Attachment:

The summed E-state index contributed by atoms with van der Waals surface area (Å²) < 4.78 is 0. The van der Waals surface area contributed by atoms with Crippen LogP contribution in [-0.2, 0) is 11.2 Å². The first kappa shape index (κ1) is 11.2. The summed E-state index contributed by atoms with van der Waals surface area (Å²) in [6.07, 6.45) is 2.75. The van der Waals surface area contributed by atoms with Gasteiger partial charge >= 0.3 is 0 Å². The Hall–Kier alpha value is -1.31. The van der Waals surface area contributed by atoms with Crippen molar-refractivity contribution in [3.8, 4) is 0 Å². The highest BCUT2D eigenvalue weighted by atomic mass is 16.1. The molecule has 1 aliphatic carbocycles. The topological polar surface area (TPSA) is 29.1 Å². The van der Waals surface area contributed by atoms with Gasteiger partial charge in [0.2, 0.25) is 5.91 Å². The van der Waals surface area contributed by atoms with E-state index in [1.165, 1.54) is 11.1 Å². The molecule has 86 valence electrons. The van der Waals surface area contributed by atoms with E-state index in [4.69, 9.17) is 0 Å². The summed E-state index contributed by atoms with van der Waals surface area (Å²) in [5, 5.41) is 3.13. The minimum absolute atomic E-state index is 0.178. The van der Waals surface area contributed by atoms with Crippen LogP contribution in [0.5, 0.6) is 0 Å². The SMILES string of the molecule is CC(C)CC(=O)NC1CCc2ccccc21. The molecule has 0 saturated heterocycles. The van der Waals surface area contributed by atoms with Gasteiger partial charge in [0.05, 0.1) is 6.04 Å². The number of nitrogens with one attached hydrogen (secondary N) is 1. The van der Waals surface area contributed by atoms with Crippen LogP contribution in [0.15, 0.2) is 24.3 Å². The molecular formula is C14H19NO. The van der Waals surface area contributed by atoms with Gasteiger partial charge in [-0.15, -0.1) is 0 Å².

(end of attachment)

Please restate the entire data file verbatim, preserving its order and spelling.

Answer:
The summed E-state index contributed by atoms with van der Waals surface area (Å²) < 4.78 is 0. The van der Waals surface area contributed by atoms with Crippen LogP contribution in [-0.2, 0) is 11.2 Å². The first kappa shape index (κ1) is 11.2. The summed E-state index contributed by atoms with van der Waals surface area (Å²) in [6.07, 6.45) is 2.75. The van der Waals surface area contributed by atoms with Gasteiger partial charge >= 0.3 is 0 Å². The Hall–Kier alpha value is -1.31. The van der Waals surface area contributed by atoms with Crippen molar-refractivity contribution in [3.8, 4) is 0 Å². The highest BCUT2D eigenvalue weighted by atomic mass is 16.1. The molecule has 1 aliphatic carbocycles. The topological polar surface area (TPSA) is 29.1 Å². The van der Waals surface area contributed by atoms with Gasteiger partial charge in [0.2, 0.25) is 5.91 Å². The van der Waals surface area contributed by atoms with E-state index in [1.165, 1.54) is 11.1 Å². The molecule has 86 valence electrons. The van der Waals surface area contributed by atoms with E-state index in [4.69, 9.17) is 0 Å². The summed E-state index contributed by atoms with van der Waals surface area (Å²) in [5, 5.41) is 3.13. The minimum absolute atomic E-state index is 0.178. The van der Waals surface area contributed by atoms with Crippen LogP contribution in [0.5, 0.6) is 0 Å². The SMILES string of the molecule is CC(C)CC(=O)NC1CCc2ccccc21. The molecule has 0 saturated heterocycles. The van der Waals surface area contributed by atoms with Gasteiger partial charge in [0.05, 0.1) is 6.04 Å². The number of nitrogens with one attached hydrogen (secondary N) is 1. The van der Waals surface area contributed by atoms with Crippen LogP contribution in [0.15, 0.2) is 24.3 Å². The molecular formula is C14H19NO. The van der Waals surface area contributed by atoms with Gasteiger partial charge in [-0.15, -0.1) is 0 Å².